The Atlantic 10 Must Take Advantage of Trickle-Down Realignment

Bernadette McGlade’s reign as commissioner of the Atlantic 10 has been marred by significant conference realignment and porous NCAA tournament performances. 

The conference failed to capitalize on the momentum from 2022 when it sent both Richmond and Davidson to the NCAA tournament, which happened to be the first time the conference had a multi-team bid since 2019 (2021 is excluded because VCU never actually played their tournament game). 

In all of my years of going to Fordham games and following this conference, there has never been a season that has been college basketball’s Hannibal Lector more than the 2022-23 Atlantic 10 Men’s basketball season.

The conference also played its worst schedule, 0.37 SOS rating, since 2019. If you look on the conference’s college basketball reference page you’ll see that this season’s strength of schedule for the conference was the eighth worst ever. 

This isn’t to say McGlade is incompetent by any means, it is just unfortunate because some of it was out of her control.

Realignment is flying around as of late from multiple conferences: San Diego State handed in their letter to the Mountain West that they were leaving but are having trouble finding a new home. The rumors of UConn departing the Big East AGAIN come following their pointless move to the American. The SEC, Big 10, and Big 12 are getting ready for significant additions/subtractions in 2023 and 2024 while the American is welcoming a host of new teams.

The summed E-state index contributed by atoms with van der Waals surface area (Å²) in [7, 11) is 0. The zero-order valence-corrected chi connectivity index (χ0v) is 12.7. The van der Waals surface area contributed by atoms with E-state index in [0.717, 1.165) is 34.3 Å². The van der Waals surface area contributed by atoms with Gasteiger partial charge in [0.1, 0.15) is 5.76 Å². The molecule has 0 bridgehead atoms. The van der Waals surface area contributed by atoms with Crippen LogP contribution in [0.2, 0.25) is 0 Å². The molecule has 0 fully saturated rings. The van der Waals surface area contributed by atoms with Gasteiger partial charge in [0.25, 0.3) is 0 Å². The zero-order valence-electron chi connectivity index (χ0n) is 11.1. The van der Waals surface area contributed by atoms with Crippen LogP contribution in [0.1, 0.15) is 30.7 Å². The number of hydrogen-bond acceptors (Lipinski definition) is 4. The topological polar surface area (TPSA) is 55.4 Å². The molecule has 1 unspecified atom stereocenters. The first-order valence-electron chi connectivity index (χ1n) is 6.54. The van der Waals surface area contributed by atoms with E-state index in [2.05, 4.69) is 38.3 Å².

The A10 should strike while the iron is hot for the conference to take advantage of realignment. Let’s break it all down and play the hypothetical game.

The Current Rendition

Dayton, VCU, and Saint Louis are the golden standard right now of how to build a contending A10 team, even if Dayton doesn’t have the conference tournament hardware to show for it. Saint Bonaventure, Richmond, and Davidson have had great years- this past year they took a year off due to significant coaching changes or significant roster turnover. 

Everyone else has been in weird purgatory places: Saint Joseph’s has legitimate talent but it is still unclear if Billy Lange is the right guy post-Phil Martelli. George Washington had strong runs in the 1990s, 2000s, and the 2010s with Mike Lonergan until his forced resignation amid scandal. Chris Caputo went 10-8 in the conference in year one as the head coach. He still has some building to do, but proven he can pull the Revolutionaries out of this funk.